On the Service Contract you specify the Customer the Contract is for and you enter the start and end date of the contract.  This date range is validated against later when you try and charge Cases to the Contract:

    image

    The price of the Contract and the level of service provided for that price is defined one level down, on the Contract Line.  The only real important field on the Contract Line is the “Total Cases/Minutes” field.  This is what the Customer is buying from you – whether it be 20 Cases, or 3000 minutes (50 hours).  It is this amount that will be get deprecated when you charge Cases to the Contract in the future:

    image

    There’s a bunch of other fields on the Contract Line, you can specify a Product and enter pricing details.  And of course you can create multiple Contract lines under a Contract if you want. 

    To activate the Contract so that Cases can be charged to it you need to click the “Invoice Contract” button.  It doesn’t create an Invoice record, it just changes the status of the Contract to Invoiced.

    When creating a Case you can charge the Case to the Contract so long as the current date falls within the Contract’s Start and End dates and the Contract status is Invoiced:

    image

    Invoiced Contracts can be put on hold via the “Hold Contract” button, this temporarily prevents Cases from being charged to the Contract (I guess you might use this if payment lapsed).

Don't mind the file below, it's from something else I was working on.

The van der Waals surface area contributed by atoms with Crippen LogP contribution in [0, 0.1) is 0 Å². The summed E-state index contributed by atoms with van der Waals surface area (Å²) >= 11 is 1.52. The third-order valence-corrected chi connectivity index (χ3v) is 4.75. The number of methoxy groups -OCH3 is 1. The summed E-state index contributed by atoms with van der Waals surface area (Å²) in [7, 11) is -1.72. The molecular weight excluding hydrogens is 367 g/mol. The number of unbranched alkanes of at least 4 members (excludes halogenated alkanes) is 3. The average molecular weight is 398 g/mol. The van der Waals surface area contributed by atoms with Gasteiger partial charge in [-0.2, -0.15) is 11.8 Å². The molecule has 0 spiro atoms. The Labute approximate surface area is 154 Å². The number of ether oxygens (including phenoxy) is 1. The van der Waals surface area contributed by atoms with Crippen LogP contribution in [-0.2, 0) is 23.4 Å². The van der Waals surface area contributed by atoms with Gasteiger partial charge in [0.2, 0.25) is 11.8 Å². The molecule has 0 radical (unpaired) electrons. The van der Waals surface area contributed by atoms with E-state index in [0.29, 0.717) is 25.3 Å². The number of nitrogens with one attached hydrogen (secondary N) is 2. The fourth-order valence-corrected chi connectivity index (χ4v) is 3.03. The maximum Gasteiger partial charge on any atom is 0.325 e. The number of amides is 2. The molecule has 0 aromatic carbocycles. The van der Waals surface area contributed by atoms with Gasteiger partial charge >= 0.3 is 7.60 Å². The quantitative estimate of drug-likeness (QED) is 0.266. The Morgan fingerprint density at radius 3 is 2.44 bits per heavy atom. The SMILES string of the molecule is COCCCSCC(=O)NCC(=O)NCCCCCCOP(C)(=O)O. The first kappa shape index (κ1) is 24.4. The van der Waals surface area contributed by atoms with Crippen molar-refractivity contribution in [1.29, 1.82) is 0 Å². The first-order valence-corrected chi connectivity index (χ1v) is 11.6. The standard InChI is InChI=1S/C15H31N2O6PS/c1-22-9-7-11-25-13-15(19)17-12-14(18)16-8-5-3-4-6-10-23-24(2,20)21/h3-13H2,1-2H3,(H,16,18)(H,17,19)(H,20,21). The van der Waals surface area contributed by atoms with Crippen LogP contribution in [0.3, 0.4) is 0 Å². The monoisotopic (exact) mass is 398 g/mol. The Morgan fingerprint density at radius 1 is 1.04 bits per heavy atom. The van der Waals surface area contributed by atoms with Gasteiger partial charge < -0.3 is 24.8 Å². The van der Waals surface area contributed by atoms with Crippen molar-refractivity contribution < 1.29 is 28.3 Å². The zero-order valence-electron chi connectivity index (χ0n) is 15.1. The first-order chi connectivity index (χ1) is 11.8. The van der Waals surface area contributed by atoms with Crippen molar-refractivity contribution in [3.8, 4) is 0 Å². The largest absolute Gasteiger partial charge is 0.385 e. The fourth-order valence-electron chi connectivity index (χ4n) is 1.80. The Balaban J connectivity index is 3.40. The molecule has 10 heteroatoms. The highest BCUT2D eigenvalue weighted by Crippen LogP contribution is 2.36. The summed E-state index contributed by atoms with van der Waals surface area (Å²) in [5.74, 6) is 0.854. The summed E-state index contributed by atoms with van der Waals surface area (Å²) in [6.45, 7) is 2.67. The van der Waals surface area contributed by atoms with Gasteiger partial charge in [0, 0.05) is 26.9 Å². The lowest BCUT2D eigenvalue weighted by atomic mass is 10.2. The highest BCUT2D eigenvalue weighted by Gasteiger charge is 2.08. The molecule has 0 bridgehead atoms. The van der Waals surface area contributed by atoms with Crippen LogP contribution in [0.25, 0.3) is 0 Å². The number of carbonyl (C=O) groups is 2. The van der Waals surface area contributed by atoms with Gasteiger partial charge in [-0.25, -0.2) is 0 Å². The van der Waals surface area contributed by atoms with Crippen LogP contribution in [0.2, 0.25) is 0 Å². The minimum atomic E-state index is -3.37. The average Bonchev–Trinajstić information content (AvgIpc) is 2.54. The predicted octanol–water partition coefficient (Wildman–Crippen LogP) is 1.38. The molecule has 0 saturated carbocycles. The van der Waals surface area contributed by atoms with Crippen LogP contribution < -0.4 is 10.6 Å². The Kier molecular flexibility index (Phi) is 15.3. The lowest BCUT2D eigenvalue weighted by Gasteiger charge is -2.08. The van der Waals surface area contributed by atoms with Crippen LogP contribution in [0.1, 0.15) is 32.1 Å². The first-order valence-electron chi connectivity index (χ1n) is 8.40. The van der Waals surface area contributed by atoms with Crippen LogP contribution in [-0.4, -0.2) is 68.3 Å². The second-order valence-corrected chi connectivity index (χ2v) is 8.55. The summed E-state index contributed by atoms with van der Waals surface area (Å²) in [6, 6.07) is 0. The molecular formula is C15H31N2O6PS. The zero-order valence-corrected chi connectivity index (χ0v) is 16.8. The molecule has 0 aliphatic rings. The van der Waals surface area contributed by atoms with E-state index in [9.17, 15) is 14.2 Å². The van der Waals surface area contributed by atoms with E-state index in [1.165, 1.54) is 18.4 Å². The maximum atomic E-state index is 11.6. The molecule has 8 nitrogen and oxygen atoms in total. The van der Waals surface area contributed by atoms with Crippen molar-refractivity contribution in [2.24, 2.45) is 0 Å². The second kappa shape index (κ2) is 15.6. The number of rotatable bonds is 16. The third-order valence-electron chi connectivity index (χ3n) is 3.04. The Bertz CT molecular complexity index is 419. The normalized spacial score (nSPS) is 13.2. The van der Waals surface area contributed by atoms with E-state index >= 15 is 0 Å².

The “Allotments Remaining” balance on the Contract Line is deducted only when the Case is resolved.  There’s a field in the Case Resolution window where you can record the number of minutes to be charged to the Contract (for Contracts of that type):

    image

    I think that about covers it for Service Contracts.  If your requirements don’t fit within these parameters then I recommend a cautious review of the suitability of this out of the box design.  You may find adopting some custom entities and/or building out your own business logic extensions might be a better approach.  Like all CRM scenarios you need to measure the gap and look at the unique characteristics of the CRM entities and screens and decide whether those characteristics are of benefit or are in the way.

    UPDATE:  Just noticed that cancelled Contracts can be Renewed via a “Renew Contract” button.   This will create a duplicate Contract with a Status of Draft.   

    Here is more details on Contract Statuses, listed in the order of the Contract life cycle:

    Draft – after a contract is created, it is automatically assigned a Draft status. This indicates the contract is still under development. Draft contracts can be edited but they cannot be linked to a case.

    Invoiced – changing the contract status from Draft to Invoiced indicates your organization and the customer have agreed to the contract terms. A contract must have at least one contract line to be invoiced. A contract with a status value of Invoiced cannot be edited or deleted, it can only be cancelled or put on Hold.

    Active – once a contract is invoiced, it remains in an Invoiced state until the contract start date is reached. At that point, the contract’s status will be automatically updated to Active. You can link cases to a contract once the contract is in an Active state. A contract with a
    status value of Active cannot be edited or deleted, but new Contract Lines can be added (to allow extensions to the Contract).